x Abu Dhabi, UAEWednesday 26 July 2017

UAE borrowers get more time to pay

The Central Bank tweaks its regulation of consumer lending to allow heavily indebted Emiratis to defer loan repayments in certain circumstances.

Emiratis struggling to pay bank loans will be given more time to clear their debts, the Central Bank said. Ryan Carter / The National
Emiratis struggling to pay bank loans will be given more time to clear their debts, the Central Bank said. Ryan Carter / The National

Emiratis struggling to pay bank loans will be given more time to clear their debts.

If their monthly repayments exceed half their income, Emirati customers will be able to negotiate with banks to defer loan instalments beyond the maximum four-year limit.

"[This is] provided no fresh funds are made available to the borrower," the Central Bank said yesterday.

The move should help reduce the burden of debt payments on Nationals and reverses an earlier rule bankers said had become a burden for some customers. In May last year, the Central Bank implemented a raft of reforms aimed at reining in the lending free-for-all that fuelled a credit boom, including limiting loan repayments to a maximum of four years.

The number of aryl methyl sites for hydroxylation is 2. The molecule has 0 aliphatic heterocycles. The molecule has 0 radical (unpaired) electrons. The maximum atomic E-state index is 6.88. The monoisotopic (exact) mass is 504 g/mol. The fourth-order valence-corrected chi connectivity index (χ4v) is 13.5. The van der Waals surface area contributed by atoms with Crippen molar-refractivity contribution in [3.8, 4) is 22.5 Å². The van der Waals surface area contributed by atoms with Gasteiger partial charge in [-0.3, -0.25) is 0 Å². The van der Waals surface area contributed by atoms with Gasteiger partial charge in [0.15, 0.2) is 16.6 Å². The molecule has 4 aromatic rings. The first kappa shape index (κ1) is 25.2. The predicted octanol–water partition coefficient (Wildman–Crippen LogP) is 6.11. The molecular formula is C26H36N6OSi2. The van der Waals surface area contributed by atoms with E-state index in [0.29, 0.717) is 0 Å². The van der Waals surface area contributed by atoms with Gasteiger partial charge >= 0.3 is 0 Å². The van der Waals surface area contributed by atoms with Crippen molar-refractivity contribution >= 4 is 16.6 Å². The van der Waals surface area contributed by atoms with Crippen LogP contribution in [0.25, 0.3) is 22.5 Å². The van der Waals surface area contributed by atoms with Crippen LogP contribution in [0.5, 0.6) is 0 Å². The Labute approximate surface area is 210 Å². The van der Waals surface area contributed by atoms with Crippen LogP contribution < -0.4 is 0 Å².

The Central Bank also imposed a limit that meant customers could not borrow if their repayments exceeded half their monthly income.

Prior to the new regulations, the average loan repayment among Nationals lasted between 11 and 13 years. The payments accounted for up to two-thirds of their salary, said Mohammed Zaqout, the head of Al Hilal Bank's personal banking group.

"From [Emiratis'] perspective, when this new circular came out and said you couldn't borrow any more, these people still had needs," he said.

"We had complaints saying it's Eid or Ramadan and they need to defer earlier instalments."

Regulations were also adjusted to allow borrowers to consider income earned from mortgaged properties when calculating their maximum monthly repayments.

Many Emirati customers had found themselves unable to borrow from banks they had dealt with for years, while lenders faced a barrage of complaints.

"People would start complaining about Central Bank regulations and people were complaining as they couldn't get new loans but the intention is to stop them getting into debt," a Central Bank official told the Emarat Al Youm newspaper in March.

The Federal National Council has also called for the Central Bank to lower interest and profit rates on loans and mortgages.

A Dh10 billion (US$2.72bn) fund for debt relief for Emiratis was established to mark National Day last year.

Funds have been disbursed twice this year, most recently in May to settle debts of Dh568m owed by about 368 citizens.

ghunter@thenational.ae

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